# Fermat becomes his

1993/09/01
Elhuyar Zientzia
**Iturria:**
Elhuyar aldizkaria

In a letter sent by mathematician and friend Jabi Duoandikoetxea he told us: XVII. As noted by the French mathematician Fermat (lawyer by profession in Toulouse) of the 20th century, the equation ^{x2} ^{+} y2 = ^{z2} has solutions with integers and positive numbers (32 + 42 = ^{52} for example), but when the exponent of this equation is ^{3} ^{} or higher, it has no integer and positive solution. The previous one was written by Fermat in a corner of the book of Arithmetic of the Greek Diofanto, while he said that he did not fit the demonstration.

It's been 300 years and many people have proven this. Despite the construction of beautiful mathematical theories, until recently a total demonstration has not been achieved, but partial results.

At a conference held in June at the University of Cambridge, English mathematician Andrew Wiles, professor at Princeton University, demonstrated the demonstration of theorem. It is not the first time this happens, as they have already been tested. Others, much more serious, have always had some mistake, but in some cases they have not been able to demonstrate the theorem at all, but they have taken steps. This Wiles demonstration still needs expert confirmation (which is very technical) and it is not easy to verify all the steps. However, this time it seems that there is a great tendency to take for good. The development of the demonstration was not unforeseen, as all hoped to base themselves on the theory of modular functions.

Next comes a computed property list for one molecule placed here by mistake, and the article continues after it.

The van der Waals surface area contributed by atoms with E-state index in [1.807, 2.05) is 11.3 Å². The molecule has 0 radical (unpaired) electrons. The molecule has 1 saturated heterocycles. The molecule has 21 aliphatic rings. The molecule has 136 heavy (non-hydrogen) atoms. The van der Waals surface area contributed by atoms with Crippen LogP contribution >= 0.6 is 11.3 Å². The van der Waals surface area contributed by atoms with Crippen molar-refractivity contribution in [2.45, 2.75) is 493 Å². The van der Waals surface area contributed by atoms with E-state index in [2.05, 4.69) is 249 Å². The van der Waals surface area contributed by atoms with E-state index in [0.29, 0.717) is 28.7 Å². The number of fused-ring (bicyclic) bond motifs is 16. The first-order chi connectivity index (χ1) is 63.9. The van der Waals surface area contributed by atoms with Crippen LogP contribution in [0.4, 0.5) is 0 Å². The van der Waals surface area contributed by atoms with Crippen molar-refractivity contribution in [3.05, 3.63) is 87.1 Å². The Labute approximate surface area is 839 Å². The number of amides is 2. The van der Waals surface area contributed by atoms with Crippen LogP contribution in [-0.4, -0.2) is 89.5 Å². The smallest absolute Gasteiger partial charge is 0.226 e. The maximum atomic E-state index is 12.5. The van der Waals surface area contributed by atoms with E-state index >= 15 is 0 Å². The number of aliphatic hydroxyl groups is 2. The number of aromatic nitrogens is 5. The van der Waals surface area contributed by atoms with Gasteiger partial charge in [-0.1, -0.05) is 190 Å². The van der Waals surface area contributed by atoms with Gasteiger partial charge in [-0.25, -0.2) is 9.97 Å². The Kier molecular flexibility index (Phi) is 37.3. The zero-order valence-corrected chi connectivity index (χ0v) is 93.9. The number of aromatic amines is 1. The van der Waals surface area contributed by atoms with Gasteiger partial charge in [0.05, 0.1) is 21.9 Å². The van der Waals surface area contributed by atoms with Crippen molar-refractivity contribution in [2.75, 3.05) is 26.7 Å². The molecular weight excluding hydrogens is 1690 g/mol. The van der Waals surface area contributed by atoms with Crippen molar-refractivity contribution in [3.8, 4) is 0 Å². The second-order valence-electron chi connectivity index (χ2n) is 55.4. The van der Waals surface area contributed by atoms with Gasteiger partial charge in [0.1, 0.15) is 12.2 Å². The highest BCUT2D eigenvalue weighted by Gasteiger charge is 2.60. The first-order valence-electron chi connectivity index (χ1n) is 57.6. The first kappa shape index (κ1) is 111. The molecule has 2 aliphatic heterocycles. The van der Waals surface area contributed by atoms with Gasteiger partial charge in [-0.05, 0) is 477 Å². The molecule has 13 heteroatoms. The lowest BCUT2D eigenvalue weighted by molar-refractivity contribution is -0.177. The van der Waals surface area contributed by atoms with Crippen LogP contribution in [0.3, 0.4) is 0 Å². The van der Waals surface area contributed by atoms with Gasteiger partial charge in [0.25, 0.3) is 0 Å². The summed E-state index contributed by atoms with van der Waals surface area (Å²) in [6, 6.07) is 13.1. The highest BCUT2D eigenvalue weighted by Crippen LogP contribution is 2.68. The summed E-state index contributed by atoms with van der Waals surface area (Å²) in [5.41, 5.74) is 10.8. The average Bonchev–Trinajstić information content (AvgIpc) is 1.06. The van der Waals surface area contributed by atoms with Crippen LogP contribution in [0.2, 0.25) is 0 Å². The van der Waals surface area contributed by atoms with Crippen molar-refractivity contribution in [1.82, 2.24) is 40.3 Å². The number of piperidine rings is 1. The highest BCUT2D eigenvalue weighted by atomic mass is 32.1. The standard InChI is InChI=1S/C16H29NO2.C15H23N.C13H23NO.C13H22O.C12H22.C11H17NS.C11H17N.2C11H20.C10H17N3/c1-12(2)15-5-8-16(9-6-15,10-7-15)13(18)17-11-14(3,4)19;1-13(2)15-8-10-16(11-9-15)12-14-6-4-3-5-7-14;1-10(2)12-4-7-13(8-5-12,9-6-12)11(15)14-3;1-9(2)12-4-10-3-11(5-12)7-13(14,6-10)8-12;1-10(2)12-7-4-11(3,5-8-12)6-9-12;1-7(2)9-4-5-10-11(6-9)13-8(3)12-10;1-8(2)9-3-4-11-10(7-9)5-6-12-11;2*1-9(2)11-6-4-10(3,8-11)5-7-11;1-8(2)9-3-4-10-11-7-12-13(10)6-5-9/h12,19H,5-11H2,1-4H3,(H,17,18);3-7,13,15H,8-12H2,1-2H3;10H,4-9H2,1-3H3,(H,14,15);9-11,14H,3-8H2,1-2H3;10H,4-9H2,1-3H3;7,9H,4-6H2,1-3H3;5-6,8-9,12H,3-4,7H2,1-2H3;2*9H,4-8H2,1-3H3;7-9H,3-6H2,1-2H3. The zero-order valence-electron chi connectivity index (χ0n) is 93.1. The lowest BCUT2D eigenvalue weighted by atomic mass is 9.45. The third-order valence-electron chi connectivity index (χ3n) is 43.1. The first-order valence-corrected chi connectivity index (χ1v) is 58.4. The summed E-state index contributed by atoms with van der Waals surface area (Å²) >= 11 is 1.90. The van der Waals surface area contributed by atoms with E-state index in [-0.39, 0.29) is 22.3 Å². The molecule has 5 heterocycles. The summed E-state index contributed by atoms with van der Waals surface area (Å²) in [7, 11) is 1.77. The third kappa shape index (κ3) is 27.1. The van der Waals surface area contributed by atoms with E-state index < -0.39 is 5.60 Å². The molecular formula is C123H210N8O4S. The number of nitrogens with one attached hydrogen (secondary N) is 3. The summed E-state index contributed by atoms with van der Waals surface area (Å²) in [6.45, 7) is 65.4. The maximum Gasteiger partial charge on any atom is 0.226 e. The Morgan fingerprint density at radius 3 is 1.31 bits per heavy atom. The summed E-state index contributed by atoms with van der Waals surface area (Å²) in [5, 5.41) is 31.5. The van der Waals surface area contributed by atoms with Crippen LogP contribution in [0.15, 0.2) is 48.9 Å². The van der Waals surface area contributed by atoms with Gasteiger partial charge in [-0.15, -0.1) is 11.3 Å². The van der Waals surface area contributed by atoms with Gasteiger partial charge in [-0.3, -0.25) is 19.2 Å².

Wiles has not directly tested Fermat's theorem, but the conjecture of Taniyama-Shimura-Weil, because a few years ago it was seen that Fermat's theorem was the result of that aiero. It also seems that it has kept the result silent for a long time because it has not wanted to publish it without contrasting it. Although we will still have to wait to hear the last word of experts, the favorable opinion seems broad.

At the beginning of this century, in 1908 Dr. Walfskehel offered a prize of 100,000 marks for those who demonstrated the theorem, which would last until 2007. Although the amount for that time was something and today is little, something corresponds to Wiles. However, he will get more than money if his name is associated with the ultimate Fermer theorem.